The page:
Bouts are monthly through May and mostly take place at the Alliant Energy Center's Coliseum, 1919 Alliant Energy Center Way.
(Some bouts are in Alliant's Exhibition Hall.) There are after parties, too, at various nightspots.
"Do all your first dates have to sign media waivers?" I joked as I signed paperwork at the front desk and grabbed a press pass.
We were early enough to grab seats on the floor, a row of folding chairs close enough to see the players' sweat. The crowd was thin when we arrived, but quickly reached a fever pitch of children, grannies and a man with a mohawk that required an advanced degree in structural engineering. Many fans came in costume, which made for great people watching.
By the time it was over, we'd amassed a group of eight and had long stopped following the score.
Later, Sean and I stood at my door, lit from above by the yellowish glow of my flickering porch light.
Mere feet away, his friends watched from the backseat of the car. We decided to just shake hands.
My second date fell on the coldest night of the year. The flattering cut of my little black dress was wasted under layers of wool and flannel. I was meeting Matt, a quiltasian and american dating edicate designer and linguistics nerd, at the Madison Museum of Contemporary Art (227 State St.) for its MMoCA Nights program, a glammed-up art opening with a DJ, drinks and a lecture. Admission is free for members and $5 for everyone else.
The exhibit, featuring work by contemporary artist Shinique Smith, was visceral and evocative. "Visceral" and "evocative" feel like naked-emperor words, the kind used by people who want to sound like they mean something without actually having to mean it, but in this case the words meant something to me.
In one piece, bits of found fabric were bundled together and hung from the ceiling, resembling not so much a hot air balloon as a child's drawing of one. Another sculpture appeared at a glance like a sad stuffed tiger, abandoned on a lonely tree stump. A third, a bundle of clothes like a runaway knapsack, was tied with a clothesline to a single high-heeled shoe, reminding me of runaway children, runaway brides and getting the hell out of Dodge.
There was a lot to talk about in the gallery itself, but when it came time for the lecture, we silenced our cell phones and our conversation, too. I'd loved the pieces in the exhibit and looked forward to the talk, but once there, I felt out of place.
I grew up in a working-class family, and I'm surprised by the anti-intellectualism that stirs within me when I hear contemporary artists discuss their work. I examined my own feelings of distrust and alienation, pondering their roots.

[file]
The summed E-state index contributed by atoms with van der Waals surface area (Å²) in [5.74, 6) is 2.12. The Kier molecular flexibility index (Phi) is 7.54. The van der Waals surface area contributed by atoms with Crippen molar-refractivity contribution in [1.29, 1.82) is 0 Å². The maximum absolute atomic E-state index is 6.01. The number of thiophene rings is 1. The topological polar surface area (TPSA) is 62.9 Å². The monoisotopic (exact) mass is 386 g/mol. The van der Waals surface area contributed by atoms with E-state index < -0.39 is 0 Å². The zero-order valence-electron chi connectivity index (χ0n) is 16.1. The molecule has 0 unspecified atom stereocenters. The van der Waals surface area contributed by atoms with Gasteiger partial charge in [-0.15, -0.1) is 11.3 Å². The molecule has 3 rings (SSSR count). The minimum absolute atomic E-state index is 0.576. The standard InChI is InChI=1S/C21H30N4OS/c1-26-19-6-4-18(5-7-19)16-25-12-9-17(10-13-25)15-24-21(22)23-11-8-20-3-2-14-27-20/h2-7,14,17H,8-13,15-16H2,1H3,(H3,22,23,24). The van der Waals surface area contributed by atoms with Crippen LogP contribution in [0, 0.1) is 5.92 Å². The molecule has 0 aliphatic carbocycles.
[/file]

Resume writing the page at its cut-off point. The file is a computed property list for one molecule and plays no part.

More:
I turned to Matt to see what he thought of the lecture. He'd fallen asleep.
"Contra dance!" a friend exclaimed when I told her about my next date. "What's contra dance?"
Contra dance is a partnered style of folk dance similar to square dancing. Madison Contra Dance Co-op meets Tuesdays at 7:30 p.m.
Five dollars will get you in the door.
My date for the evening was Andy, a quality assurance analyst for a local software company. We met for tacos before the dance - perhaps too heavy a meal before so much spinning. From the Square, we trudged through the snow to the dance hall.
It was narrow and bright with high ceilings and a live band on the balcony above. The group was large and varied, and most people seemed to be regulars. We arrived early, and a gregarious gentleman, the caller for the night, endeavored to teach us to dance. The results of this lesson were less than impressive.
Since we were both new and clueless, asain dating sites Andy and I were not permitted to dance together, instead pairing with more experienced dancers in the group. The choreography changed every 10 minutes, so just as I'd start to find my way, we'd start over with something new.
Following doesn't suit me. I'm an assertive person by nature, and I resent being led by a man. It's one of the many reasons I'm single, I suspect.
My partner changed every few steps, leaving me tossed like a rag doll from one strange man to the next, hands in my face, grabbing, pushing, pulling, spinning me around. By the third dance, I was dizzy and nearly in tears.
"I feel even worse for my date," I confessed to someone who seemed to know what he was doing.